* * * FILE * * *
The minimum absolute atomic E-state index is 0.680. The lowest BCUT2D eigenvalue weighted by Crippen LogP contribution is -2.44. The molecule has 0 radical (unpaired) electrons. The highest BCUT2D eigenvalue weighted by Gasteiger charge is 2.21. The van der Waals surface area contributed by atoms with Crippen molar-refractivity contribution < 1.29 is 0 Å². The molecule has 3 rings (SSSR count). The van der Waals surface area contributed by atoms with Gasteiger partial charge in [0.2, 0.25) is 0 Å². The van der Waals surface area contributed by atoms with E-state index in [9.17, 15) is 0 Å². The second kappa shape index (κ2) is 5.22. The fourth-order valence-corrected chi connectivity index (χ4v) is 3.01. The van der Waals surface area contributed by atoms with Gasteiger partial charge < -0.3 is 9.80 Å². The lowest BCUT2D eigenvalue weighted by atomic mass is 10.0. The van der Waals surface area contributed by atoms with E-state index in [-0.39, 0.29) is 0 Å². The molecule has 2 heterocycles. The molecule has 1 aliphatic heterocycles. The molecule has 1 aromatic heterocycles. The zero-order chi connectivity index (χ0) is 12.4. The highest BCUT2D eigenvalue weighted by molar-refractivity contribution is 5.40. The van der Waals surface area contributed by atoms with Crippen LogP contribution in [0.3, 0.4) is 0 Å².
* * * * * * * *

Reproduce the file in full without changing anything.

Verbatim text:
The minimum absolute atomic E-state index is 0.680. The lowest BCUT2D eigenvalue weighted by Crippen LogP contribution is -2.44. The molecule has 0 radical (unpaired) electrons. The highest BCUT2D eigenvalue weighted by Gasteiger charge is 2.21. The van der Waals surface area contributed by atoms with Crippen molar-refractivity contribution < 1.29 is 0 Å². The molecule has 3 rings (SSSR count). The van der Waals surface area contributed by atoms with Gasteiger partial charge in [0.2, 0.25) is 0 Å². The van der Waals surface area contributed by atoms with E-state index in [9.17, 15) is 0 Å². The second kappa shape index (κ2) is 5.22. The fourth-order valence-corrected chi connectivity index (χ4v) is 3.01. The van der Waals surface area contributed by atoms with Gasteiger partial charge < -0.3 is 9.80 Å². The lowest BCUT2D eigenvalue weighted by atomic mass is 10.0. The van der Waals surface area contributed by atoms with E-state index in [-0.39, 0.29) is 0 Å². The molecule has 2 heterocycles. The molecule has 1 aliphatic heterocycles. The molecule has 1 aromatic heterocycles. The zero-order chi connectivity index (χ0) is 12.4. The highest BCUT2D eigenvalue weighted by molar-refractivity contribution is 5.40. The van der Waals surface area contributed by atoms with Crippen LogP contribution in [0.3, 0.4) is 0 Å².